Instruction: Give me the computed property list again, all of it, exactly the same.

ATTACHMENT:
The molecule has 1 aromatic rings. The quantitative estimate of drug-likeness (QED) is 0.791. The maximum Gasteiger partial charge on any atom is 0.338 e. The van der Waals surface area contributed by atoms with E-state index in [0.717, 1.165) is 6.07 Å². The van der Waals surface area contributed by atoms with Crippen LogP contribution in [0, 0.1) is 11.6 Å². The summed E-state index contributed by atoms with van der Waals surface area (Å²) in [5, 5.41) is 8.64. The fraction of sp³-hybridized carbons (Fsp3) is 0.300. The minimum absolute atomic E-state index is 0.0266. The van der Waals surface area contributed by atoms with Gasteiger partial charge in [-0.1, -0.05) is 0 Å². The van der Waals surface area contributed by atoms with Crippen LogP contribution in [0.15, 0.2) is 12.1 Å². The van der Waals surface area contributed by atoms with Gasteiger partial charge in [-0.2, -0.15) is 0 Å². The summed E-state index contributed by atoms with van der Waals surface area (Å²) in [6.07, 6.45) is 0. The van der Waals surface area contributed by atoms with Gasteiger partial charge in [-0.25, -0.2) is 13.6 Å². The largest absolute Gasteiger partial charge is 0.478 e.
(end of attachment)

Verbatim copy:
The molecule has 1 aromatic rings. The quantitative estimate of drug-likeness (QED) is 0.791. The maximum Gasteiger partial charge on any atom is 0.338 e. The van der Waals surface area contributed by atoms with E-state index in [0.717, 1.165) is 6.07 Å². The van der Waals surface area contributed by atoms with Crippen LogP contribution in [0, 0.1) is 11.6 Å². The summed E-state index contributed by atoms with van der Waals surface area (Å²) in [5, 5.41) is 8.64. The fraction of sp³-hybridized carbons (Fsp3) is 0.300. The minimum absolute atomic E-state index is 0.0266. The van der Waals surface area contributed by atoms with Gasteiger partial charge in [-0.1, -0.05) is 0 Å². The van der Waals surface area contributed by atoms with Crippen LogP contribution in [0.15, 0.2) is 12.1 Å². The van der Waals surface area contributed by atoms with Gasteiger partial charge in [-0.2, -0.15) is 0 Å². The summed E-state index contributed by atoms with van der Waals surface area (Å²) in [6.07, 6.45) is 0. The van der Waals surface area contributed by atoms with Gasteiger partial charge in [-0.25, -0.2) is 13.6 Å². The largest absolute Gasteiger partial charge is 0.478 e.